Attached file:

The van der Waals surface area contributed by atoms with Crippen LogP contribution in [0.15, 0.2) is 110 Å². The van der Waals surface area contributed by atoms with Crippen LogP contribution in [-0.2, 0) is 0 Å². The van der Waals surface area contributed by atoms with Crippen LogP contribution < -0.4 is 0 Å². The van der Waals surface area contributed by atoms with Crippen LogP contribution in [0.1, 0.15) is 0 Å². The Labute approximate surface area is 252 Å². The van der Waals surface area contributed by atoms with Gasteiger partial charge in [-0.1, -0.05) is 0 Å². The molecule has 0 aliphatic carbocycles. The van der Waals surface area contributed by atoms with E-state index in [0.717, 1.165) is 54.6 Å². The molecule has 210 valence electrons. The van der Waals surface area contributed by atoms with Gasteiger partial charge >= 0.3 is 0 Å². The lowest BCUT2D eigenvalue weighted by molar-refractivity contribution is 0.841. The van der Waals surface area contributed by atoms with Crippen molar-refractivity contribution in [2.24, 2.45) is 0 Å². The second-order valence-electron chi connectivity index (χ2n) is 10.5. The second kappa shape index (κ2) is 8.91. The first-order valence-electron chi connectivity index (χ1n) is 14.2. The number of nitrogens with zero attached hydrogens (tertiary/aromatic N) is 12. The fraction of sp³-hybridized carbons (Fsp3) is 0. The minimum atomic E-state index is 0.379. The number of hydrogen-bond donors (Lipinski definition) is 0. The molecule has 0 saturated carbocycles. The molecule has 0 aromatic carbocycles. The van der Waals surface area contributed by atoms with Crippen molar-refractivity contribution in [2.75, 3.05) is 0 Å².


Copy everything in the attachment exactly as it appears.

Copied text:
The van der Waals surface area contributed by atoms with Crippen LogP contribution in [0.15, 0.2) is 110 Å². The van der Waals surface area contributed by atoms with Crippen LogP contribution in [-0.2, 0) is 0 Å². The van der Waals surface area contributed by atoms with Crippen LogP contribution < -0.4 is 0 Å². The van der Waals surface area contributed by atoms with Crippen LogP contribution in [0.1, 0.15) is 0 Å². The Labute approximate surface area is 252 Å². The van der Waals surface area contributed by atoms with Gasteiger partial charge in [-0.1, -0.05) is 0 Å². The molecule has 0 aliphatic carbocycles. The van der Waals surface area contributed by atoms with E-state index in [0.717, 1.165) is 54.6 Å². The molecule has 210 valence electrons. The van der Waals surface area contributed by atoms with Gasteiger partial charge >= 0.3 is 0 Å². The lowest BCUT2D eigenvalue weighted by molar-refractivity contribution is 0.841. The van der Waals surface area contributed by atoms with Crippen molar-refractivity contribution in [2.24, 2.45) is 0 Å². The second-order valence-electron chi connectivity index (χ2n) is 10.5. The second kappa shape index (κ2) is 8.91. The first-order valence-electron chi connectivity index (χ1n) is 14.2. The number of nitrogens with zero attached hydrogens (tertiary/aromatic N) is 12. The fraction of sp³-hybridized carbons (Fsp3) is 0. The minimum atomic E-state index is 0.379. The number of hydrogen-bond donors (Lipinski definition) is 0. The molecule has 0 saturated carbocycles. The molecule has 0 aromatic carbocycles. The van der Waals surface area contributed by atoms with Crippen molar-refractivity contribution in [2.75, 3.05) is 0 Å².